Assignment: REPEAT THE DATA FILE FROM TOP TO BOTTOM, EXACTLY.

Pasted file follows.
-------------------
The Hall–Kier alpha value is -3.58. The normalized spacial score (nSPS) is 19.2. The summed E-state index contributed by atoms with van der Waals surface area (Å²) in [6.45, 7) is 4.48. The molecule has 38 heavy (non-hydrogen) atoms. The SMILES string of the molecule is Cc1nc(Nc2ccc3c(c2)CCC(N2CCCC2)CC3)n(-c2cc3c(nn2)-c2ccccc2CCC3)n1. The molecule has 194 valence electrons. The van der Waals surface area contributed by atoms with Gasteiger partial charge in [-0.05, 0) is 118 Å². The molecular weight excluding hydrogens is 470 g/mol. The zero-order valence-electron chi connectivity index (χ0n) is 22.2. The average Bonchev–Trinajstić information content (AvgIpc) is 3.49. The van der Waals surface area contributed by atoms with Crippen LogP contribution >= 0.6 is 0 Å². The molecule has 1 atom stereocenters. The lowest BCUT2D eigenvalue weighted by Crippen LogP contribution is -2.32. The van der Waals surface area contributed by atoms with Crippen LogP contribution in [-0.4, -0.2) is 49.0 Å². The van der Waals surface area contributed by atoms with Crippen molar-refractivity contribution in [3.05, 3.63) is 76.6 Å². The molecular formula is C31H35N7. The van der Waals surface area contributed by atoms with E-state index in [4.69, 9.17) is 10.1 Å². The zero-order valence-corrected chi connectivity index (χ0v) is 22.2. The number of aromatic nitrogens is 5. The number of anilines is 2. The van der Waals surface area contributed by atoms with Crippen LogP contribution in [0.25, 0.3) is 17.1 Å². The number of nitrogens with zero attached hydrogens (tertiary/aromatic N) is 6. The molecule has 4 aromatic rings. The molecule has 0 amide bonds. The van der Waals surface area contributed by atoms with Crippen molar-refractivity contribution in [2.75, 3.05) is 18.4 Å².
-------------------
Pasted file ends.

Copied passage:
The Hall–Kier alpha value is -3.58. The normalized spacial score (nSPS) is 19.2. The summed E-state index contributed by atoms with van der Waals surface area (Å²) in [6.45, 7) is 4.48. The molecule has 38 heavy (non-hydrogen) atoms. The SMILES string of the molecule is Cc1nc(Nc2ccc3c(c2)CCC(N2CCCC2)CC3)n(-c2cc3c(nn2)-c2ccccc2CCC3)n1. The molecule has 194 valence electrons. The van der Waals surface area contributed by atoms with Gasteiger partial charge in [-0.05, 0) is 118 Å². The molecular weight excluding hydrogens is 470 g/mol. The zero-order valence-electron chi connectivity index (χ0n) is 22.2. The average Bonchev–Trinajstić information content (AvgIpc) is 3.49. The van der Waals surface area contributed by atoms with Crippen LogP contribution >= 0.6 is 0 Å². The molecule has 1 atom stereocenters. The lowest BCUT2D eigenvalue weighted by Crippen LogP contribution is -2.32. The van der Waals surface area contributed by atoms with Crippen LogP contribution in [-0.4, -0.2) is 49.0 Å². The van der Waals surface area contributed by atoms with Crippen molar-refractivity contribution in [3.05, 3.63) is 76.6 Å². The molecular formula is C31H35N7. The van der Waals surface area contributed by atoms with E-state index in [4.69, 9.17) is 10.1 Å². The zero-order valence-corrected chi connectivity index (χ0v) is 22.2. The number of aromatic nitrogens is 5. The number of anilines is 2. The van der Waals surface area contributed by atoms with Crippen LogP contribution in [0.25, 0.3) is 17.1 Å². The number of nitrogens with zero attached hydrogens (tertiary/aromatic N) is 6. The molecule has 4 aromatic rings. The molecule has 0 amide bonds. The van der Waals surface area contributed by atoms with Crippen molar-refractivity contribution in [2.75, 3.05) is 18.4 Å².